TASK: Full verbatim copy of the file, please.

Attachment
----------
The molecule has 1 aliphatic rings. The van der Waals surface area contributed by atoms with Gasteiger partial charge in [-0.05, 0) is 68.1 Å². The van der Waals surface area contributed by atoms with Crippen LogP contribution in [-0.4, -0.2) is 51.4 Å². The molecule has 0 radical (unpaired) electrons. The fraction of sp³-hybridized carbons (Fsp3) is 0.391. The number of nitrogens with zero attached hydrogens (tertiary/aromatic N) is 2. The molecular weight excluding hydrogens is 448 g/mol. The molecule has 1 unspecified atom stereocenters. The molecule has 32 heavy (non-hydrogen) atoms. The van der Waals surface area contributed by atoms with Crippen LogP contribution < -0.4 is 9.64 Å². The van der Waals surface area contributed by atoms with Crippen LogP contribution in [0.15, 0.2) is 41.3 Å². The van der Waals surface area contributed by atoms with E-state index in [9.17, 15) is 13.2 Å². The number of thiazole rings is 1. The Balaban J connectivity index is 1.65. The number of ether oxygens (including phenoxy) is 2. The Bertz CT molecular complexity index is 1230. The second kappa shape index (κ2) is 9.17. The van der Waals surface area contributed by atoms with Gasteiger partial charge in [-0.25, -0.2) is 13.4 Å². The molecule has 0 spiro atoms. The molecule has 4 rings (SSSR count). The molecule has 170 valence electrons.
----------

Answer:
The molecule has 1 aliphatic rings. The van der Waals surface area contributed by atoms with Gasteiger partial charge in [-0.05, 0) is 68.1 Å². The van der Waals surface area contributed by atoms with Crippen LogP contribution in [-0.4, -0.2) is 51.4 Å². The molecule has 0 radical (unpaired) electrons. The fraction of sp³-hybridized carbons (Fsp3) is 0.391. The number of nitrogens with zero attached hydrogens (tertiary/aromatic N) is 2. The molecular weight excluding hydrogens is 448 g/mol. The molecule has 1 unspecified atom stereocenters. The molecule has 32 heavy (non-hydrogen) atoms. The van der Waals surface area contributed by atoms with Crippen LogP contribution < -0.4 is 9.64 Å². The van der Waals surface area contributed by atoms with Crippen LogP contribution in [0.15, 0.2) is 41.3 Å². The van der Waals surface area contributed by atoms with E-state index in [9.17, 15) is 13.2 Å². The number of thiazole rings is 1. The Balaban J connectivity index is 1.65. The number of ether oxygens (including phenoxy) is 2. The Bertz CT molecular complexity index is 1230. The second kappa shape index (κ2) is 9.17. The van der Waals surface area contributed by atoms with Gasteiger partial charge in [-0.25, -0.2) is 13.4 Å². The molecule has 0 spiro atoms. The molecule has 4 rings (SSSR count). The molecule has 170 valence electrons.